Skip to main content

UI Overview

The Toolkit maintains a clear separation between model and view: it is possible to create a Toolkit instance and manipulate its data model without actually rendering it anywhere. Of course in the real world almost every application using the Toolkit is running in a browser.

On this page we provide a basic summary of the key concepts and terms you'll come across when configuring the UI with the Toolkit.


To visualise the contents of a Toolkit, it needs to be rendered. To do that, the Toolkit needs 3 pieces of information:

  • container Which DOM element should the Toolkit render into?
  • view How should the Toolkit map nodes/groups/edges to their visual representations?
  • renderParams What configuration should the Toolkit apply to the surface that is rendering your content?

When you render the contents of a Toolkit you get an object of type Surface. You'll see references to "surface" all through the documentation. It is the key UI component in the Toolkit, offering pan/zoom, layouts, clamping movement, backgrounds, and a whole lot more.

Library integrations

When you use a library integration such as Angular, React, Vue 2, Vue 3 or Svelte, you will not manually instruct a Toolkit to render, but rather you'll use the surface component that ships with the integration you are using, details of which can be found in the relevant docs.

What is the same, though, is that you will use the concept of view and of renderParams. Those two concepts are key UI concepts when working with the Toolkit.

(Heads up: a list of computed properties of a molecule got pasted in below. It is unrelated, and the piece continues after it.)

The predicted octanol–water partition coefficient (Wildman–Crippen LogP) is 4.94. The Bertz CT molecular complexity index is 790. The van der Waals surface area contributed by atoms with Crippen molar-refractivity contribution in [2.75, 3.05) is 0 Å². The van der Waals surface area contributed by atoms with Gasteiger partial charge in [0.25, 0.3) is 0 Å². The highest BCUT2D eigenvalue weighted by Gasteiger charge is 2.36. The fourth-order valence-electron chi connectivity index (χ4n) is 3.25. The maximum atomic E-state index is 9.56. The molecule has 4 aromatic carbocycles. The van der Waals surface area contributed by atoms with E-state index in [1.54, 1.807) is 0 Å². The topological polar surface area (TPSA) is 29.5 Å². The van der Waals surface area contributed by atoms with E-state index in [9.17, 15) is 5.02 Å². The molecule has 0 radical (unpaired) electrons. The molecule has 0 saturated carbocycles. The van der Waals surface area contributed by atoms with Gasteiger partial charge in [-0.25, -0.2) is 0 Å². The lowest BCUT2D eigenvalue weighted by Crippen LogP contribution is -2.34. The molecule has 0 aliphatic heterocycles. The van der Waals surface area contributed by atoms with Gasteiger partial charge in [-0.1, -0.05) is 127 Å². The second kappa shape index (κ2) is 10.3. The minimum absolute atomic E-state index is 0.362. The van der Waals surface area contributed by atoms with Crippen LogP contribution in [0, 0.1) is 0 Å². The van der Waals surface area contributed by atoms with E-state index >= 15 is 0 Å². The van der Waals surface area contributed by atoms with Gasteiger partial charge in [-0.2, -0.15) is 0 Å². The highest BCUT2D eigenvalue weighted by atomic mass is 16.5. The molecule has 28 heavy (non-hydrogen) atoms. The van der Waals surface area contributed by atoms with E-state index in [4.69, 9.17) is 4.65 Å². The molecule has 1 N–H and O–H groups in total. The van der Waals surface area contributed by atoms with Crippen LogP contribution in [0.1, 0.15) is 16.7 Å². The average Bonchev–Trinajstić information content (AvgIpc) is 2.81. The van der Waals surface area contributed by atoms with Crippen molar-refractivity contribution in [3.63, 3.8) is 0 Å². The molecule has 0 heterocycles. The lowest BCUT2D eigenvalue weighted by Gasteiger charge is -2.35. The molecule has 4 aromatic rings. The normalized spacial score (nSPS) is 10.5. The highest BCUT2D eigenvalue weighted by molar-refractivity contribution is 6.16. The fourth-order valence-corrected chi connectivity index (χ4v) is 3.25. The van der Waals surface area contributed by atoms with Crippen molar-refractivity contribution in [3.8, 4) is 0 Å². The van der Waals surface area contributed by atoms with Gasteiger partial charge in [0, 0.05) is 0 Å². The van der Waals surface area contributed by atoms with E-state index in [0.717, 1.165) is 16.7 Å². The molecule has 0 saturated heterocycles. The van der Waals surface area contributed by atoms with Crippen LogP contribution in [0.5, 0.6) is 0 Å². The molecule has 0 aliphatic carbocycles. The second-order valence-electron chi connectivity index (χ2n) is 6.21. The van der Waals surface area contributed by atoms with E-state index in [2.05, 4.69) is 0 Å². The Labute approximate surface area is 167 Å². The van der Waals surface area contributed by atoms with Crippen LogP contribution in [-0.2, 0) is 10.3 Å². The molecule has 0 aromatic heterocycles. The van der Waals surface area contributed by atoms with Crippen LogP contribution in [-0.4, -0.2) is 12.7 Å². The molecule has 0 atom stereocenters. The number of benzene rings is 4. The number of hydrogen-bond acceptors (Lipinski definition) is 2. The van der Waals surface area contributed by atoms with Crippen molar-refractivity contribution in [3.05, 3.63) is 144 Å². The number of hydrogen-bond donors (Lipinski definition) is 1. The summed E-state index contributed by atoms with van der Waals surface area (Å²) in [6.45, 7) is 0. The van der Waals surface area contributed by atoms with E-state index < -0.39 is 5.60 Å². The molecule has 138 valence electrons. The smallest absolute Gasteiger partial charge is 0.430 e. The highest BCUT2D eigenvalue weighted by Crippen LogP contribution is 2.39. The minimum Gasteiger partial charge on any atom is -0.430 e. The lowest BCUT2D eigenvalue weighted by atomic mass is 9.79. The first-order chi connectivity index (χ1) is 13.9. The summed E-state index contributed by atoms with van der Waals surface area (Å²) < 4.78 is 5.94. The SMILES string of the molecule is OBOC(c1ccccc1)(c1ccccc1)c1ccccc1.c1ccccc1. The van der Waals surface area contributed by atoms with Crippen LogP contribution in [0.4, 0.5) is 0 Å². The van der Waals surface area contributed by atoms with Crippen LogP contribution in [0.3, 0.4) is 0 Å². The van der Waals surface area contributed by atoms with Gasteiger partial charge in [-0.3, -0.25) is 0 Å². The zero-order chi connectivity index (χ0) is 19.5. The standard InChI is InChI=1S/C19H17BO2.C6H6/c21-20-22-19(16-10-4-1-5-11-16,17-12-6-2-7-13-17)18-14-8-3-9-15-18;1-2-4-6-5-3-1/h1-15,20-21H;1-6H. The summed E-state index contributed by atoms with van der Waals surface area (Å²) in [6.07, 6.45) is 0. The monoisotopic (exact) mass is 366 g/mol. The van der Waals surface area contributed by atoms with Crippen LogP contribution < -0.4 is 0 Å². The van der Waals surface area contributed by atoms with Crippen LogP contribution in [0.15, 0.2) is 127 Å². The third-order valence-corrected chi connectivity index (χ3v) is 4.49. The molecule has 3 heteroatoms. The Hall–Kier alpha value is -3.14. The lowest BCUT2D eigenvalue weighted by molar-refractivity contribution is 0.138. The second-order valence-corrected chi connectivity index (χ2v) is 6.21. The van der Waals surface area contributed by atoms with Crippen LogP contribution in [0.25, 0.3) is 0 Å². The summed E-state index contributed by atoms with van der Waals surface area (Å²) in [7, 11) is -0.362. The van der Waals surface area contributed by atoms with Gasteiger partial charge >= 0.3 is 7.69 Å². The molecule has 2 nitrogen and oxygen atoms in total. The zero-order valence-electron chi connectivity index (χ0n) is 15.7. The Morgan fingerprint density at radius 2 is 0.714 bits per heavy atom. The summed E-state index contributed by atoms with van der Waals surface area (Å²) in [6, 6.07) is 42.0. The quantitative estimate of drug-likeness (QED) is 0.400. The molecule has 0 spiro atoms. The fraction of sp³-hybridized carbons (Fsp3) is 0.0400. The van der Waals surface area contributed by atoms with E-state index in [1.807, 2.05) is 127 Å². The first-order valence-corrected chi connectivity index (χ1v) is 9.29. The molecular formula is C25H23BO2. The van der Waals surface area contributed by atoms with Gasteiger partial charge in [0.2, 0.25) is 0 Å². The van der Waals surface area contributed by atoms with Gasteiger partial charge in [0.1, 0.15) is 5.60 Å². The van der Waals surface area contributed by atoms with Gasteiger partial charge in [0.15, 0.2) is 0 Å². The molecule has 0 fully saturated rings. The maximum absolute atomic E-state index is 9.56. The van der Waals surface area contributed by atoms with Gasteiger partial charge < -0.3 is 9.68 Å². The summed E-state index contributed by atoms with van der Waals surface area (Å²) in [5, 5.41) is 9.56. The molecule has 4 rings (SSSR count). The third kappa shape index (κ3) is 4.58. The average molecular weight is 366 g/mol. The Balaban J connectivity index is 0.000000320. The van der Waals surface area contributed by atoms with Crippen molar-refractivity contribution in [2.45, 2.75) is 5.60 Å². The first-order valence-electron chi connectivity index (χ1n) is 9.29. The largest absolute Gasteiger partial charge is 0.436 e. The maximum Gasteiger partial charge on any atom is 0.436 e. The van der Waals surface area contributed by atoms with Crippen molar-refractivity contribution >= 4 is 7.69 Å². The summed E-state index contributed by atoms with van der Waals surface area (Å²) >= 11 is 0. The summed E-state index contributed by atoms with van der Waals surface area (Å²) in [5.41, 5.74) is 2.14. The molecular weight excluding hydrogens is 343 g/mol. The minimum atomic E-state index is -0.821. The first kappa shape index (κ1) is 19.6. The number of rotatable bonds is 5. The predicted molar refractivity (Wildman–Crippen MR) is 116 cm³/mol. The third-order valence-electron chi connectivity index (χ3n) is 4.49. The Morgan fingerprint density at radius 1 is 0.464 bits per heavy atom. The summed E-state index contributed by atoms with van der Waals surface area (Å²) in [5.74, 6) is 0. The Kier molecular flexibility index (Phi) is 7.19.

Hello World

This example - from the Hello World page - illustrates a few key concepts:


someElement is the container into which we want the Toolkit to render

Render params

Our renderParams in this example consist of instructing the Toolkit which layout to use, and also providing a listener for when the user clicks on whitespace in the canvas


Views are a big topic, and have their own page. In this example we have:

  • A base node definition, which is "abstract" in that it only declares an event listener - it does not declare a template that the Toolkit can use to render nodes of that type

  • Two concrete node definitions, which both extend the base node definition, and which provide a template to use for rendering nodes of the given type.

  • A default edge definition, declaring an arrow overlay at the tip of the edge (location 1), and instructing the Toolkit to extract label from each edge's backing data and use it as a label overlay.

  • Some UI defaults - Continuous anchors and a Blank endpoint

import { ready, newInstance, AbsoluteLayout,
BlankEndpoint, AnchorLocations, ArrowOverlay, DEFAULT } from "@jsplumbtoolkit/browser-ui"

ready(() => {

// Get a new Toolkit instance
const toolkit = newInstance()

// Get the DOM element to render into
const container = document.getElementById("container")

// Render to a Surface.
const surface = toolkit.render(container, {
// there are several layouts that ship with the toolkit.
//... if your chosen layout is configurable, options go here
// Allows us to specify edge color (and line width) in each edge's backing data
// Use a Continuous anchor and a blank endpoint by default.
// map node types and edge types to appearance and behaviour
// abstract parent node definition - declares a tap listener
tap:(p) => alert(`You clicked on node ${}`)
// definition for 'hello' nodes. Extends 'clickable' to get the tap listener.
template:'<div class="hello-node">{{label}}</div>'
// definition for 'world' nodes. Extends 'clickable' to get the tap listener.
template:'<div class="world-node">{{label}}</div>'
// a default edge definition. Declares an arrow overlay at its tip and extracts 'label' from
// edge data and displays it as a label overlay (by default at location 0.5)
location: 1


If you're using a library integration you won't make a direct call like this; you'll be using a component from the Toolkit's specific integration code, but you will be providing an object of the same type as shown above. We refer to this throughout the documentation as the renderParams or "render params", and these are of type SurfaceRenderOptions. Throughout the documentation you'll see us refer to "render params" - that's an object conforming to the SurfaceRenderOptions interface.

The result of that is: